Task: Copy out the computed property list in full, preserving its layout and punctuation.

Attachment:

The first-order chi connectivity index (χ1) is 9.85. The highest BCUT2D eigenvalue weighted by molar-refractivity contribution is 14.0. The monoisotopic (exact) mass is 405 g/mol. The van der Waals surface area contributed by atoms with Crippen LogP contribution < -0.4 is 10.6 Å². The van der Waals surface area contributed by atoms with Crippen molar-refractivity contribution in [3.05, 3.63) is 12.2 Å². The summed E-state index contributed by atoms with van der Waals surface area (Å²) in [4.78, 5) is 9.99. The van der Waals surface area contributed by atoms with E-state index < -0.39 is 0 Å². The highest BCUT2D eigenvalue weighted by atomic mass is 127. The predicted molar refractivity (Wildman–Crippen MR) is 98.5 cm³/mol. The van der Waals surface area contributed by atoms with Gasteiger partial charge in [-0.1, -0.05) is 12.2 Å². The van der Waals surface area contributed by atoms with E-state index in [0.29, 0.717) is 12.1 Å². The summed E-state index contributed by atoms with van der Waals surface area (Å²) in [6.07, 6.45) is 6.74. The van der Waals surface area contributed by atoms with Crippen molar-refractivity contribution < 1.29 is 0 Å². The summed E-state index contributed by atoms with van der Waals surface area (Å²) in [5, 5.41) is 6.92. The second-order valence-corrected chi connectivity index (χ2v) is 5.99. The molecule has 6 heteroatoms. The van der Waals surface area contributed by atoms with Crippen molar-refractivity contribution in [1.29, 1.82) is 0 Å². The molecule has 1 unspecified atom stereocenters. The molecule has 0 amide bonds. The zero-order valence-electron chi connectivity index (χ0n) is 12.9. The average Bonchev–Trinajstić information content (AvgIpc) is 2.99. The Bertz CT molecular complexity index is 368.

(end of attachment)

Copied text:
The first-order chi connectivity index (χ1) is 9.85. The highest BCUT2D eigenvalue weighted by molar-refractivity contribution is 14.0. The monoisotopic (exact) mass is 405 g/mol. The van der Waals surface area contributed by atoms with Crippen LogP contribution < -0.4 is 10.6 Å². The van der Waals surface area contributed by atoms with Crippen molar-refractivity contribution in [3.05, 3.63) is 12.2 Å². The summed E-state index contributed by atoms with van der Waals surface area (Å²) in [4.78, 5) is 9.99. The van der Waals surface area contributed by atoms with E-state index < -0.39 is 0 Å². The highest BCUT2D eigenvalue weighted by atomic mass is 127. The predicted molar refractivity (Wildman–Crippen MR) is 98.5 cm³/mol. The van der Waals surface area contributed by atoms with Gasteiger partial charge in [-0.1, -0.05) is 12.2 Å². The van der Waals surface area contributed by atoms with E-state index in [0.29, 0.717) is 12.1 Å². The summed E-state index contributed by atoms with van der Waals surface area (Å²) in [6.07, 6.45) is 6.74. The van der Waals surface area contributed by atoms with Crippen molar-refractivity contribution < 1.29 is 0 Å². The summed E-state index contributed by atoms with van der Waals surface area (Å²) in [5, 5.41) is 6.92. The second-order valence-corrected chi connectivity index (χ2v) is 5.99. The molecule has 6 heteroatoms. The van der Waals surface area contributed by atoms with Crippen molar-refractivity contribution in [1.29, 1.82) is 0 Å². The molecule has 1 unspecified atom stereocenters. The molecule has 0 amide bonds. The zero-order valence-electron chi connectivity index (χ0n) is 12.9. The average Bonchev–Trinajstić information content (AvgIpc) is 2.99. The Bertz CT molecular complexity index is 368.